“When ‘Avatar’ first came out, everyone was like, ‘Ooh, oh god!’ But I think ‘Avatar’ did pretty well,” Robbie Fairchild, who plays prominent feline character Munkustrap, said ahead of the movie musical’s world premiere.
Cats director Tom Hooper told the packed audience at Lincoln Center's Alice Tully Hall in New York on Monday night (Dc. 16) that he'd just completed the highly anticipated movie at 8 a.m. in London the day before, making the well-heeled crowd among the first audiences to see a finished cut of the VFX-heavy film version of the hit Broadway musical.
But while industry insiders are just now seeing the full film, online commentators quickly sharpened their claws and scratched away at the Universal movie when its first trailer debuted this summer. A number of observers seemed unnerved by the look of stars like Taylor Swift and Idris Elba as anthropomorphic cats with a blend of "digital fur technology" and the actors' faces and human anatomy and movements.
Speaking to The Hollywood Reporter ahead of Monday's world premiere, though, a number of the Cats actors said they were just pleased their production was getting so much attention and attributed any backlash to the shock of something new, particularly felt by those who weren't familiar with the Broadway musical, which features actors in lavish makeup and fur-covered costumes, moving like felines.
"How cool to be part of a musical that's become such a mainstream buzz topic," Robbie Fairchild, who plays prominent cat Munkustrap, told THR. "When you think about Avatar, when Avatar first came out, everyone was like, 'Ooh, oh god! But I think Avatar did pretty well. So I think we're OK."
Mungojerrie actor Danny Collins said, "To make someone look as realistic and human and cat-like as well is not really something that's been seen before. So we were always expecting some reaction to it. I thought the strong reaction was quite amusing really — my personal feeling is that was kind of better than there being no reaction, than people kind of being like 'meh.' I think a lot of people who have never seen the stage show before and don't know the concept of it at all were like, 'What is this?'"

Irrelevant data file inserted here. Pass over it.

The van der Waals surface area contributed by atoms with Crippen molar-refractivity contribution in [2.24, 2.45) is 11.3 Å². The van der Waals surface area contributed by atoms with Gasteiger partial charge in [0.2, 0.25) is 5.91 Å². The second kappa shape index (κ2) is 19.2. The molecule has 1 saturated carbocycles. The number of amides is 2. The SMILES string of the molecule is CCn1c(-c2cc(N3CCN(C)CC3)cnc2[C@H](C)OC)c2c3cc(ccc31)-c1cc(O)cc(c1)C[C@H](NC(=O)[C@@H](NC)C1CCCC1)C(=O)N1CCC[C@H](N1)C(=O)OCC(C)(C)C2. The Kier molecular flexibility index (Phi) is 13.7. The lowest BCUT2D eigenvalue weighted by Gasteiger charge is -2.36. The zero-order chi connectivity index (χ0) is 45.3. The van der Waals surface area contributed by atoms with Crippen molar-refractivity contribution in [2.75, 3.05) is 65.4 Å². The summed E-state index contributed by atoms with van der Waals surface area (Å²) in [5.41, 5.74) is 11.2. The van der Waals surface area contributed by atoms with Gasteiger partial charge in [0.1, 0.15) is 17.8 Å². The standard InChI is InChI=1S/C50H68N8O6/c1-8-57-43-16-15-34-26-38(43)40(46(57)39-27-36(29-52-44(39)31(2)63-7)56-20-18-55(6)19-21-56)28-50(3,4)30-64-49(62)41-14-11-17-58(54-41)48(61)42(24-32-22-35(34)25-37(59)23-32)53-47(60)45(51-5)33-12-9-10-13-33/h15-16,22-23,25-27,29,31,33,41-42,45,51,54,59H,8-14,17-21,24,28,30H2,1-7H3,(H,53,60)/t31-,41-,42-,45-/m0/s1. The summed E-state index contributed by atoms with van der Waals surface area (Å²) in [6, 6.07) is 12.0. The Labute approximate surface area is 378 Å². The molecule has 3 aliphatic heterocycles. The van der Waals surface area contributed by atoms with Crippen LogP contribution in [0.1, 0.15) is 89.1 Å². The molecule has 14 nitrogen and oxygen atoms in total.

Naoimh Morgan, the actress behind his onscreen partner in crime, Rumpleteazer, added that she "was not surprised at that reaction."
"If you don't know the musical, to you it's just humans covered in fur and that's like, 'What is this? What is this world?' But once you see the movie, if you give it a chance and see the movie, you will forget that side of things and you will just be involved in this story and in this new world and you'll just appreciate it for what it is," Morgan told THR.
Fairchild had similar advice for apprehensive moviegoers, saying, "The magic of theater is suspended disbelief. As soon as you start with us from the very beginning, we lead you into it, it's not scary, you become part of the world. It's a special, magical ride." And Mr. Mistoffles actor Laurie Davidson summed up the general mood of excitement and openness to a new type of film.
"I was just obsessed with the fact that I had ears and a tail," he said of his reaction to the trailer. "I think when anything new is breaking new ground — something like this has never been done before and you're always going to get — but they've done an amazing job and the film is just beautiful. I think audiences are just going to get themselves completely lost in this film, in this world and these characters. I can't wait for that to happen."
Introducing the film before its screening — which was watched with rapt attention as numerous songs, including Jennifer Hudson's rendition of "Memory," earned cheers and loud applause — Hooper indicated that the tale might be particularly timely in a polarized political climate.
"I think this film is about the perils of tribalism and the power of kindness," he said. "I think, in this moment, to make a film which shows that one kind act can redeem a lost soul is what I'd like to be making."
Hooper and Collins were among those who cited their childhood love of Cats on Monday night. And on the black carpet, in front of a backdrop designed to look like set pieces from the film, with various storefronts, including a milk bar, as well as trash cans and crates of fish, James Corden said his younger self was feeling a slightly different sense of awe, grateful for continued acting opportunities amid his CBS late-night gig.
"I hadn't hosted a talk show before the Late Late Show and acting was all I ever did and there was a part of me that was worried when I took that show that these opportunities would no longer come my way, and so to be here at the premiere of this musical and to fly back to L.A. to shoot another musical for Netflix and then to carry on with my late-night show is a life I never thought I would have," the Bustopher Jones actor told THR. "If I could tell my 12-year-old self that this would be my life today, his head would explode."
This article originally appeared on The Hollywood Reporter.